Study: Global warming can cause malaria, dengue to billions

According to a study published in Lancet Planetary Health, a 3.7 degrees Celsius rise in temperatures from pre-industrial level by 2100 might lead to fatal outbreaks of malaria and dengue.

Key Points

  • Global warming has always increased spectre of deluge and drought. But now it adds diseases to it.
  • Researchers used an integrated multi-model multi-scenario framework and measured the impact of climate change in length of transmission season.
  • They also measured global population at risk of malaria and dengue at different altitudes and population densities for the period 1951-99.

Key Findings of the study

  • As per study, at that level of warming, about 4.7 billion more people may be at risk from deadly diseases as compared to that during 1970-99.
  • Population at risk of malaria and dengue will be higher in densely populated urban areas like African region, South-East Asia region and region of Americas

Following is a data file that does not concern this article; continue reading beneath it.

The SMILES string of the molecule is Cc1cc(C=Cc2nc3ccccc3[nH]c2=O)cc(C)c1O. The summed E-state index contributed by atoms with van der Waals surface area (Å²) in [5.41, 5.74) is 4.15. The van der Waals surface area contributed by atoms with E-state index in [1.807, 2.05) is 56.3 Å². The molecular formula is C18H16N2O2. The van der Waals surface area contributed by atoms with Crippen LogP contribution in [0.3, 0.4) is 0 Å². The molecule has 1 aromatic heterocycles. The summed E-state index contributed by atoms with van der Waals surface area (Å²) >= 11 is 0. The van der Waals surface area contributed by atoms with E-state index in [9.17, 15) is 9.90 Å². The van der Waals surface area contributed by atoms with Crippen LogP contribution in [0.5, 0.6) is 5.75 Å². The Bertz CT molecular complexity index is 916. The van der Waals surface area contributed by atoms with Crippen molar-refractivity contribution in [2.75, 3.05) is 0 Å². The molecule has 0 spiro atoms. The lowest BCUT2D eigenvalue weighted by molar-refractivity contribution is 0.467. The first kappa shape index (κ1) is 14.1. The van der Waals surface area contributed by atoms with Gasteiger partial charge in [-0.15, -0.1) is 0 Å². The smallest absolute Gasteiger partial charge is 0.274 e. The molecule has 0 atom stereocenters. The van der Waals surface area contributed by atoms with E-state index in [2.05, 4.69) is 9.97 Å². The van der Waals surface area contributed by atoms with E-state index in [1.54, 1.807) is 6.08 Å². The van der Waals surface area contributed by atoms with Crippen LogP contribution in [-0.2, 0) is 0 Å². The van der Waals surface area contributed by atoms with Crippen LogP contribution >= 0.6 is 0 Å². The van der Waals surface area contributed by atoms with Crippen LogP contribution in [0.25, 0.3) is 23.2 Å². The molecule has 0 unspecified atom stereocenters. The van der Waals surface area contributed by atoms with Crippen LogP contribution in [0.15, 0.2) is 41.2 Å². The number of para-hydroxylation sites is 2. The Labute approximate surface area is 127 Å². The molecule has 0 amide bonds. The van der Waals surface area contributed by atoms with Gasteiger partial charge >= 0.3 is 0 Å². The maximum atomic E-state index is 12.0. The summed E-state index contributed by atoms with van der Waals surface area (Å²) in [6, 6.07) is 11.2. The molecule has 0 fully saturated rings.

• 4 billion additional people will be affected by malaria and dengue in urban areas of Africa and southeast Asia.
  • Transmission season of both diseases is also going to increase due to climate change. Recent trends show that, winters are becoming warmer and summers are arriving earlier. Hence, vectors such as mosquitoes are getting more time to breed. This scenario will get worse with increasing temperature.
  • Risk of transmission of malaria will raise by 1.6 additional months in Africa’s tropical highlands, eastern Mediterranean and Americas.
  • Risk of dengue transmission will increase in lowland areas of western Pacific and eastern Mediterranean by four additional months.

Way forward

Study suggests that, policy makers should come up with appropriate strategies to build resilience against major mosquito-borne diseases in warmer and more urbanised world.

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